Dany Garcia; Founder and CEO; The Garcia Companies, a portfolio of brands. She is the first woman to co-own a major U.S. sports league, the XFL.
“As The Daughter of Cuban immigrants, money was tight, and I felt the responsibility to provide for my family from a young age. I got my first job when I was 12. I don’t think it is a coincidence that The Garcia Companies began as a talent management company where I was literally taking care of my celebrity clients like Dwayne Johnson and Henry Cavill. At some point, the responsibility I felt to take care of my family and others shifted from a survival need to being a source of great joy.”
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Giana Amador; Cofounder; Carbon180
Giana Amador grew up in California’s Central Valley, where her family owned an almond orchard. The Central Valley is a region — and community — that produces a quarter of the U.S. food supply. To most, that’s an abstract amount of food. But in 2015, as California suffered through one of its worst droughts ever, Amador saw exactly what was at stake — for her home, her family, and the nation.
By then, Amador was an undergrad at the University of California, Berkeley, studying climate change and frustrated by the slow rate of reform. While reading a lengthy, dense report from the Intergovernmental Panel on Climate Change, she noticed a solution that seemed critical but was, oddly, barely mentioned: “removal of the destructive mass of carbon dioxide already in the air.” As Amador and a fellow Berkeley student, Noah Deich, made inquiries to policymakers and investors, they found a haunting inertia. “No one was willing to move into the carbon removal space,” Amador remembers. How was there so much investment in and commitment to curbing future emissions — via electric cars and renewable energy — but so little for removing the gasses poisoning the atmosphere right now? Scientists agreed that both were needed to avoid catastrophe. That’s when Amador and Deich decided to start Carbon180, a nongovernmental organization devoted to carbon removal. But more than that, Carbon180 needed to build an entire industry.
Read the full story here.
Lisa Jackson; Vice president of environment, policy, and social initiatives; Apple
When Lisa Jackson was studying to become a chemical engineer, she noticed something strange about the flow diagrams that depicted industrial processes. “There were always arrows that pointed off the page,” she remembers. “That was the chemical waste. But I knew the waste didn’t disappear.” Jackson had grown up in New Orleans in the ’70s, when the city’s drinking water — from the Mississippi River — was badly polluted with carcinogens. “I wanted to think about what’s off the page as much as what’s on the page,” she says, “and that’s people.”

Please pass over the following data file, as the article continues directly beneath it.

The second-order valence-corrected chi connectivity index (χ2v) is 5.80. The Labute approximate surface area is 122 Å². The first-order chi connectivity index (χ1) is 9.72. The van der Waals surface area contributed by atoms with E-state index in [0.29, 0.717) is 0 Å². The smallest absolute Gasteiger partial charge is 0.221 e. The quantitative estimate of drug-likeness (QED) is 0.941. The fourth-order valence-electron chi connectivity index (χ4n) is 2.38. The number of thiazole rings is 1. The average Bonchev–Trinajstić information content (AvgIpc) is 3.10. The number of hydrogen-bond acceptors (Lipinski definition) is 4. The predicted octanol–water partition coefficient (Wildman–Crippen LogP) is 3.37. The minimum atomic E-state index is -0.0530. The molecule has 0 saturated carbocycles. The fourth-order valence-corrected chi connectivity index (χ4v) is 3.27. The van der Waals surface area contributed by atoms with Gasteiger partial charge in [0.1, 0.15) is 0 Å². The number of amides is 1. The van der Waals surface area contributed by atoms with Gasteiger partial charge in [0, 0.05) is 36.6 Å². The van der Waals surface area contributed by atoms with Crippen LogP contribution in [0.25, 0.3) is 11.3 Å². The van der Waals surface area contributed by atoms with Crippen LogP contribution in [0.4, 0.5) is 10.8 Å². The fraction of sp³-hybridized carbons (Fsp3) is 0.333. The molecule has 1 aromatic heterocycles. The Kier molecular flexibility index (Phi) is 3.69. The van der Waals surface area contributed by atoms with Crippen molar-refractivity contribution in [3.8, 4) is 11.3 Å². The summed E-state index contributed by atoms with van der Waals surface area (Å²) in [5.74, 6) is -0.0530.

For almost a decade, after four years as administrator of the Environmental Protection Agency, Jackson has worked as Apple’s vice president of environment, policy, and social initiatives. “I think some companies see a false choice between what’s best for the bottom line and what’s best for the planet,” she observes. “To me, all that reveals is a lack of imagination. Last year our revenue grew 33%, but our net carbon emissions remained flat.” Apple’s current goals are to build a carbon neutral global supply chain by 2030, and to one day make its products entirely from renewable and recycled materials. This will require new processes, new ideas. But Jackson has seen how pointing every employee’s focus toward reducing waste — not away from it — has inspired innovation. “Ten years ago,” Jackson says, “I don’t think I could predict how ambitious we’d become.”
Lisa Dyson; Cofounder and CEO; Air Protein
The current technology to make a steak can take up to two years from start to finish, and has a carbon footprint similar to that of a car,” says Lisa Dyson, the CEO of Air Protein. “That technology is, of course, a cow.” While the cows may be innocent, the beef industry is infamously unsustainable, and that makes steak-eaters Dyson’s most coveted consumers.
Dyson, a physicist, cofounded Air Protein in 2019 with material scientist John Reed. It’s since developed a mind-boggling protein-producing technology, built on NASA’s ideas from the ’60s and ’70s. “One of the questions they were looking to answer was: If astronauts are to travel to Mars or other distant planets, how could they grow food in a way that wouldn’t require two years, and that grows efficiently, requiring minimal resources and having a small physical footprint?” says Dyson. These days, people on Earth need to answer the same question.